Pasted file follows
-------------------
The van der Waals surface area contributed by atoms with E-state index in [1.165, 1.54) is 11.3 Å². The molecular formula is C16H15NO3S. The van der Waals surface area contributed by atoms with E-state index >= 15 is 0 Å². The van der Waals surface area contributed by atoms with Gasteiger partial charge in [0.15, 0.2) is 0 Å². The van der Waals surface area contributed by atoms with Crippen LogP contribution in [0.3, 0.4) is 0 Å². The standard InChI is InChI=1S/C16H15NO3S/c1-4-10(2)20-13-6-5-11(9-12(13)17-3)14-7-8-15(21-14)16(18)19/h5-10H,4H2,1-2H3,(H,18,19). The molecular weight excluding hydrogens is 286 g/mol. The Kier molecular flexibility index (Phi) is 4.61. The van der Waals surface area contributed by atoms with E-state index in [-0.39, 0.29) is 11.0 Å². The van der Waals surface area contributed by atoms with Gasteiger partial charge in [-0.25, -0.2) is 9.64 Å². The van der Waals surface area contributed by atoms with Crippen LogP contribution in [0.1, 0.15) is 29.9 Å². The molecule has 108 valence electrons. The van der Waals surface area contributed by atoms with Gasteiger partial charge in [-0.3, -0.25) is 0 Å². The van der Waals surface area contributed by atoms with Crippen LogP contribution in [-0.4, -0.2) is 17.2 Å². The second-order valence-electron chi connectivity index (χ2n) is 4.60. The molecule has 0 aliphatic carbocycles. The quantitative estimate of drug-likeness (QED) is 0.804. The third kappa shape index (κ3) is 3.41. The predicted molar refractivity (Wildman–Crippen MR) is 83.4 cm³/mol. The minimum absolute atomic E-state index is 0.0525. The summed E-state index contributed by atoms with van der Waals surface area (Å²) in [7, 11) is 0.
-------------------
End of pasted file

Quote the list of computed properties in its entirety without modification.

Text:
The van der Waals surface area contributed by atoms with E-state index in [1.165, 1.54) is 11.3 Å². The molecular formula is C16H15NO3S. The van der Waals surface area contributed by atoms with E-state index >= 15 is 0 Å². The van der Waals surface area contributed by atoms with Gasteiger partial charge in [0.15, 0.2) is 0 Å². The van der Waals surface area contributed by atoms with Crippen LogP contribution in [0.3, 0.4) is 0 Å². The standard InChI is InChI=1S/C16H15NO3S/c1-4-10(2)20-13-6-5-11(9-12(13)17-3)14-7-8-15(21-14)16(18)19/h5-10H,4H2,1-2H3,(H,18,19). The molecular weight excluding hydrogens is 286 g/mol. The Kier molecular flexibility index (Phi) is 4.61. The van der Waals surface area contributed by atoms with E-state index in [-0.39, 0.29) is 11.0 Å². The van der Waals surface area contributed by atoms with Gasteiger partial charge in [-0.25, -0.2) is 9.64 Å². The van der Waals surface area contributed by atoms with Crippen LogP contribution in [0.1, 0.15) is 29.9 Å². The molecule has 108 valence electrons. The van der Waals surface area contributed by atoms with Gasteiger partial charge in [-0.3, -0.25) is 0 Å². The van der Waals surface area contributed by atoms with Crippen LogP contribution in [-0.4, -0.2) is 17.2 Å². The second-order valence-electron chi connectivity index (χ2n) is 4.60. The molecule has 0 aliphatic carbocycles. The quantitative estimate of drug-likeness (QED) is 0.804. The third kappa shape index (κ3) is 3.41. The predicted molar refractivity (Wildman–Crippen MR) is 83.4 cm³/mol. The minimum absolute atomic E-state index is 0.0525. The summed E-state index contributed by atoms with van der Waals surface area (Å²) in [7, 11) is 0.